Does clean air mean clear skin?
As the weather warms up and we head outside, we all know to be extra vigilant about applying sunscreen to protect our skin from harmful, cancer-causing UV rays. But sunlight isn’t the only threat to our skin health during the summer months. Doctors say poor air quality can also do plenty of damage.
A major culprit is fine particulate matter comes from both outdoor sources (e.g. vehicles, factories, and construction sites) and indoor ones (e.g. fireplaces and stoves). Other dangerous particles are formed when gases in the atmosphere react with sunlight and water vapor. Ultra-fine particles, specifically, can travel far into our lungs and into the deeper layers of our skin, where they deplete collagen — the protein responsible for averting wrinkles and lines. And one French study found that school children in residential areas with fine particulate matter concentrations higher than 10 micrograms per cubic meter had an increased chance of eczema than children in areas with lower levels.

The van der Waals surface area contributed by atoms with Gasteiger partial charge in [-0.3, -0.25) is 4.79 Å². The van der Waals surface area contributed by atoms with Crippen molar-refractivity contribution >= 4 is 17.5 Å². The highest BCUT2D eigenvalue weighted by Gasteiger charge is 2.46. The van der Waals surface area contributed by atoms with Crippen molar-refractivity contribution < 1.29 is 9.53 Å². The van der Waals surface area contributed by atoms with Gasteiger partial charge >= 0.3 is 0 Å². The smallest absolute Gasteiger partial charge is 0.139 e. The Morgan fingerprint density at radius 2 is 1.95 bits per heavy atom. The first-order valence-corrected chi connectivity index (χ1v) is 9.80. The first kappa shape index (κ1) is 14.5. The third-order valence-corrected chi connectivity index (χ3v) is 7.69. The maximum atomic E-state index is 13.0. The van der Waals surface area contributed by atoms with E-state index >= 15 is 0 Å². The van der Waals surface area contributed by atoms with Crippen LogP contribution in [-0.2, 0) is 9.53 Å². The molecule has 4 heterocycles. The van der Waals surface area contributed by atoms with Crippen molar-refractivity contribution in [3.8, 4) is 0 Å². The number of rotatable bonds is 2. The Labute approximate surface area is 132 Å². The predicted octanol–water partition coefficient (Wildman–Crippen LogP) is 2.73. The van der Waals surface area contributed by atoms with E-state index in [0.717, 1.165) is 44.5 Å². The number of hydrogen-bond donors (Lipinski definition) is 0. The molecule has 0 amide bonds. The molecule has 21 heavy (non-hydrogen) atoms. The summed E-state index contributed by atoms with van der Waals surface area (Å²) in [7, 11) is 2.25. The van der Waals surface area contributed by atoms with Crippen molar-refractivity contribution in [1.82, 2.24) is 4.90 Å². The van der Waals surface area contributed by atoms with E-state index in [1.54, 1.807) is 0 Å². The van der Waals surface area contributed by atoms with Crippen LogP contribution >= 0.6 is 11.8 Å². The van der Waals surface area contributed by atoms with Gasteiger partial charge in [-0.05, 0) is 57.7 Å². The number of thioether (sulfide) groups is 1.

Nitrogen dioxide, a traffic pollutant, can also damage skin. It and other pollutants contain free radicals that travel into our skin cells. When our bodies are unable to neutralize the interlopers, our skin barriers can fail. One recent Chinese/German study found that an NO2 increase of 10 micrograms per cubic meter was associated with 25 percent more dark spots on the cheeks of women over 50 — giving NO2 a stronger effect on dark spot formation than particulate matter.
At the same time, many harmful substances in our homes can find their way into our bodies through our skin. For instance, off-gassing volatile organic compounds (VOCs) mix with nitrogen oxides and sunlight to create photochemical smog, a chemical cocktail that stresses skin cells. And, if left unmediated by an air purifier or ventilation system, VOCs like benzene, which enters many homes through attached garages, can cause skin irritations.